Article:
You already know this fact, but somehow we forget it when we’re designing graphs: In languages based on the Latin alphabet, we read horizontally, from left to right.

Reading on a diagonal produces cramped necks.

Reading vertical text is just not gonna happen.

So, as much as possible, the text in our graphs should be horizontal.

Let’s walk through a demo. I was trying to combat my sense of hopelessness about the world by exploring the latest dataviz from Our World in Data related to the Sustainable Development Goals (don’t we all?).

The vast majority of their viz is pretty awesome, especially given how complicated the data can be. I saw this graph about how few developing countries have representation on international development councils.

No doubt this dataset contains many important stories. Your eyes are probably drawn to the big dip for the UN Security Council.

You might also notice a little rollercoastering happening for UN Economic and Social Council.

I venture you also notice that the other lines are pretty flat and clustered up.

We could write stories out of any of those observations. Line graphs are strong at showcasing those particular patterns in the data.

They aren’t as great at letting us easily compare the international organizations in the most recent year. (And some of those folks are my clients, so I’m invested!) If we show just the most recent year of data, we’d also separate the clustering and see each data point easily.

What chart type would that be?

A bar chart.

But let’s clear up on thing first, because when I say “bar chart” my newbie students will often create this:

And this is a column chart. Columns are the ones that go up and down, like a building column. Bars are the ones that go side to side, like you drink off of on the weekend.

The distinction is important because often times with column charts, the text is all over the place.

What’s the point of a vertical, hard-to-read y-axis label if it is pointing out something totally obvious by the chart’s own title? Redundant and hard-to-read! Let’s ditch it.

The text along the x-axis is perhaps worse. The labels are so long that they’re slanting diagonally and some of the labels are cut off, literally making them unreadable.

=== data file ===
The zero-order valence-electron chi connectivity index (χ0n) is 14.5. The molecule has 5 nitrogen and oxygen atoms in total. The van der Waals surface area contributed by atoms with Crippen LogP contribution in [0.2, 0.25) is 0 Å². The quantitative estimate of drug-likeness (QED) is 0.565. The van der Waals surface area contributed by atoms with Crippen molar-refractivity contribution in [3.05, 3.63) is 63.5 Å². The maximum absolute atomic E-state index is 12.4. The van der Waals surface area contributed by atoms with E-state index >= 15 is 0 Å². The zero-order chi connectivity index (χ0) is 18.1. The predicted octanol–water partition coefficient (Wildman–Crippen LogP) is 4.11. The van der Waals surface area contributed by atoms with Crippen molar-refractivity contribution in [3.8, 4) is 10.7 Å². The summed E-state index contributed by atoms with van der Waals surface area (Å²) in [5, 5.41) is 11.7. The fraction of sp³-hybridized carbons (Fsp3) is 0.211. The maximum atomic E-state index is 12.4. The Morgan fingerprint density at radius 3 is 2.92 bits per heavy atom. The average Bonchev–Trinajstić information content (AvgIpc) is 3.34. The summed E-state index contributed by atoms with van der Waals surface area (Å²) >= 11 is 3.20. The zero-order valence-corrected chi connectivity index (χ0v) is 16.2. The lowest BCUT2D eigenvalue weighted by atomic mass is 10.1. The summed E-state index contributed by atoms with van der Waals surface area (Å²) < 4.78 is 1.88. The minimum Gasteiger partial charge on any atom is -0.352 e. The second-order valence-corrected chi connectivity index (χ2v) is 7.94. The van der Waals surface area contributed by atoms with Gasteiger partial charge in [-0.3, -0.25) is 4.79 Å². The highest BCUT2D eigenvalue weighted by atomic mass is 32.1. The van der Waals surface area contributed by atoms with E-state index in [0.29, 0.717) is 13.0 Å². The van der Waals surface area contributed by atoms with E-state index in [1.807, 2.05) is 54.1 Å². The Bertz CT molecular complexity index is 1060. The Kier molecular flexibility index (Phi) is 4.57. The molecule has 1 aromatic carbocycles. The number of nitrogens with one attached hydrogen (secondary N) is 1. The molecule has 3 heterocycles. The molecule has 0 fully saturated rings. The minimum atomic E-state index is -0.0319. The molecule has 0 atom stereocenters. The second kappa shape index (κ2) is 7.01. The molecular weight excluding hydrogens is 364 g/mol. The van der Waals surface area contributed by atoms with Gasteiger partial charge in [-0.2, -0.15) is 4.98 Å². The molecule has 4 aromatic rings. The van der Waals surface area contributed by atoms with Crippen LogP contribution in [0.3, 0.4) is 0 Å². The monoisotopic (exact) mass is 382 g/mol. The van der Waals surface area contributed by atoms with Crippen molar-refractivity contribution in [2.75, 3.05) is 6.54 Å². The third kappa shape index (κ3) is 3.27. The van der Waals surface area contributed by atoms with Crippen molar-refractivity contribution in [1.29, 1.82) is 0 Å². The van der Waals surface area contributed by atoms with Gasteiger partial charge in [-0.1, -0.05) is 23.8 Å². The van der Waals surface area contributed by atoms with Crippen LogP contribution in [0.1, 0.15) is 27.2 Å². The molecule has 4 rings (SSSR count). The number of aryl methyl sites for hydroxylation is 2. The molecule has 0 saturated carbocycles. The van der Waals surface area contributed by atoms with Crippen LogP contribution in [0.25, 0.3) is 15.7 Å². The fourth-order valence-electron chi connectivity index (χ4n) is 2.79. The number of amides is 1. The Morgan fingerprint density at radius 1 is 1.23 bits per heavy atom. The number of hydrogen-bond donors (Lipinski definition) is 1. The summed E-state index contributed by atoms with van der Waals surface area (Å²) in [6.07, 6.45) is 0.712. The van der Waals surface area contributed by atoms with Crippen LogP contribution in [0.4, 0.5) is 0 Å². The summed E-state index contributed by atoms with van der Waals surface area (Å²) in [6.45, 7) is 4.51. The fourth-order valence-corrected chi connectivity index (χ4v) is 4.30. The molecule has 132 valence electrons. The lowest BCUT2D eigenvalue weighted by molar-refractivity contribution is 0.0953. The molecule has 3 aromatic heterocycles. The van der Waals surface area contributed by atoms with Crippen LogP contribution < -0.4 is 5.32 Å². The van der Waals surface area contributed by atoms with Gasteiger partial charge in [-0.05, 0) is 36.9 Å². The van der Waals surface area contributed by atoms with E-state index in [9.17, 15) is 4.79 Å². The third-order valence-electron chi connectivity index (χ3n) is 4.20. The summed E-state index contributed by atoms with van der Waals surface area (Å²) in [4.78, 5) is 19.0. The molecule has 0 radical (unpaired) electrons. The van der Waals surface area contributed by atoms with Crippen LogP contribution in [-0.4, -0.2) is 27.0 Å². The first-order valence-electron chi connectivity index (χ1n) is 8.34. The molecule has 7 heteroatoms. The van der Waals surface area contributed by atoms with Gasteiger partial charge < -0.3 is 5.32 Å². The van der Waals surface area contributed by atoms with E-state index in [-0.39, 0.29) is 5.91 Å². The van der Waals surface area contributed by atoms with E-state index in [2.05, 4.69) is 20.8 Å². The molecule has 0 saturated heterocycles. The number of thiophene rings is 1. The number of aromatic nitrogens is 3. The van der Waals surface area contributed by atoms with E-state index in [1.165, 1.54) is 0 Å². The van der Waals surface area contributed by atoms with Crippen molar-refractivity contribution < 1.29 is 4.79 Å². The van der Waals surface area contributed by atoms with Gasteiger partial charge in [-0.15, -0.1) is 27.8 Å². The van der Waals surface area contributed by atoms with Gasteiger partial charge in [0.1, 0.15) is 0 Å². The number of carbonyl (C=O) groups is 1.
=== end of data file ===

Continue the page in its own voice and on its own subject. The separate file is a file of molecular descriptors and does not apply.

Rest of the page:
People try to decrease the font size so that the text shifts back to horizontal.

I had to go all the way down to font size 5 in order to get horizontal labels for every column in this chart. Uh, no. Most readers will quit even trying to engage with the graph if the text is this small.

As I point out in the Data Visualization Checklist, the smallest font size you can reasonably get away with in arm’s length distance reading is size 9.

Even still, some of the labels are still so long they are wrapping onto multiple lines.

If your text is wrapping onto multiple lines, going diagonal, or getting cut off, consider it a big hint that your graph type needs to swap from a column to a bar.

The category labels will automatically become horizontal at a text size that people can see.

It’s an improvement but I’m still missing part of one label (you can tell by the three trailing dots). This is why I love incorporating condensed fonts into my graphs. Condensed fonts are tall and skinny, helping us fit more words into the same amount of space. In my final graph below, I used Roboto Condensed.

I also had to make the graph just a little larger. This data includes a lot of categories with wordy category labels, so the whole graph needs to increase in size to accommodate. Rather than the default 3″ x 5″ graph size, the new graph is 4.2″ x 6.1″.

The numerical axis was overkilling it with all those decimals so I deleted it. I also wanted to add the precise values because almost half of my categories had values between zero and the first gridline, so gridlines alone would make estimation difficult.

I thickened the bars, changed the default color, deleted the chart border, and added a clearer title.

Finally, a readable graph!

Focus on keeping the text horizontal and several other checkpoints from the Data Visualization Checklist will fall into place like magic.

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